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Noelle didn't sleep in our room that night. When I had gone to bed, I had half expected to be woken up by her returning, but instead I awoke to the sound of my phone's alarm and the morning sun streaming through the window.

Breathing in the scent of an unfamiliar washing powder that clung to the bedsheets, I noted the room seemed bigger in the daylight, though that might have also been owed to Noelle's absence. I dimly wondered where she might have spent the night, but decided I didn't want to know.

At least her disappearing act had allowed me to take my time unpacking most of my luggage last night without feeling like I was bothering her. With a stack of my favorite books on the bedside table and a picture of my parents next to it, the space already felt more like home.

Looking at it, I remembered with a start that I hadn't texted my parents last night. I quickly scrambled for my phone, opening it to three worried messages from my mom.

How was the train ride? :)

Did you get there okay? I saw online that it was raining! Did you pack your raincoat?

I'm going to bed now. Please text me back when you read this! Have a good first day and call if anything happens, all right? Love, Mom xx

Guilt reared its head inside my chest as I quickly typed: Sorry for not responding last night. The train ride was good, I met a boy who's also going to Seven Hills so I didn't have to walk there alone. Everyone's really nice so far. A lie, but one that I knew would calm her. Maybe I'll call you after class. Love you loads!!

Finally, I dragged myself out of bed, showered, did my hair and makeup, and then tackled my uniform. It lay neatly folded in my unzipped suitcase, a pristine white button-down shirt that peeked out from under a dark navy sweater and a blue tie with stripes in a lighter shade. Additionally, there was a black skirt and white socks that almost went up to my knees.

The tie turned out to be a particular problem since I'd never worn one before; the fact that my hands were shaking a little with nerves for what lay ahead of me didn't help. Once I had accomplished something that at least approximated a knot, I gave up trying to make it any better.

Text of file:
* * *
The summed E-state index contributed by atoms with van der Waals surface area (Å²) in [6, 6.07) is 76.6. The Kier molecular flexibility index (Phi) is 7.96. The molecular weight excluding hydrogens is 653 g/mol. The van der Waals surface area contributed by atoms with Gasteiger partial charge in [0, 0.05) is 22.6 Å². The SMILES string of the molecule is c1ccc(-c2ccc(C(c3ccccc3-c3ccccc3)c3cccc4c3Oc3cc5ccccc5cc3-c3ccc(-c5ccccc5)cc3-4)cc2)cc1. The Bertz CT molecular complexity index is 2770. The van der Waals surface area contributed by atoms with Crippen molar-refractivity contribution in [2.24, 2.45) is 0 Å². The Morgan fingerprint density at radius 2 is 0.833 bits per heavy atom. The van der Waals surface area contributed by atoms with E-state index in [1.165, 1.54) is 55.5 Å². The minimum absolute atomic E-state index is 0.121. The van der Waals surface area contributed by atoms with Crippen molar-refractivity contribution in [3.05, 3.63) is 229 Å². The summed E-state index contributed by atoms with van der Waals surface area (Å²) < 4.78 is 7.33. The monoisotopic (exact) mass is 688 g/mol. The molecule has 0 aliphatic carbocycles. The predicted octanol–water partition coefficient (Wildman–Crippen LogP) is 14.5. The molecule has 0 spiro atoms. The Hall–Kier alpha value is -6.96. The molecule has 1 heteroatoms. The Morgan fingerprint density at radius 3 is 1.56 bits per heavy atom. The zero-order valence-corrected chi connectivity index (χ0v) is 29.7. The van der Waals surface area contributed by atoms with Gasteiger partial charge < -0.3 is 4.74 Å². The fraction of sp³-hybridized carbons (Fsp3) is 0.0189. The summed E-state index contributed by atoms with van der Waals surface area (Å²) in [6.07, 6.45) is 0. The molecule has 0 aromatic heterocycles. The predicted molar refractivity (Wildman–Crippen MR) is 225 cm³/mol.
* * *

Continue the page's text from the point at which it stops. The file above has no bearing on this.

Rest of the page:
My first day.

The mantra I had been telling myself in bed every night over the past few weeks echoed through my head again: A new school, a new chance. Studying myself in the mirror, I tried to imagine how the other students might view me. With my blond hair in a neat braid, a splatter of freckles from the summer that my makeup couldn't quite conceal, and my eyes slightly widened in apprehension, I looked . . . innocent? Inconspicuous? Hopefully enough of the latter to not get ripped to shreds on my first day here, I thought, flashing back to my former school, and gave my reflection a shaky smile.

Slinging my bag over my shoulder, I stepped out into the corridor. The building had an entirely different atmosphere by day: sunlight poured through the high windows and the hallways were bustling with students, laughter and the scent of perfume and hair products filling the air while a steady stream of girls was rushing down the stairs to breakfast.

I was about to fall in step with my new classmates when I felt a hand on my arm.

"Evelyn!" Amelia said. "I was just about to come to your room to see if you needed any help."

I stepped aside to let a pair of girls pass. "I'm fine, but thank you. That's really sweet."

"What in heaven's name did you do with that tie?"

"I've never tied one." I shrugged sheepishly.

Amelia shook her head with a quiet tsk sound and stepped closer. Within seconds, she had undone the knot and rearranged it neatly, so my tie matched her own. "There," she said, taking a step back. "Try and do it like this tomorrow."

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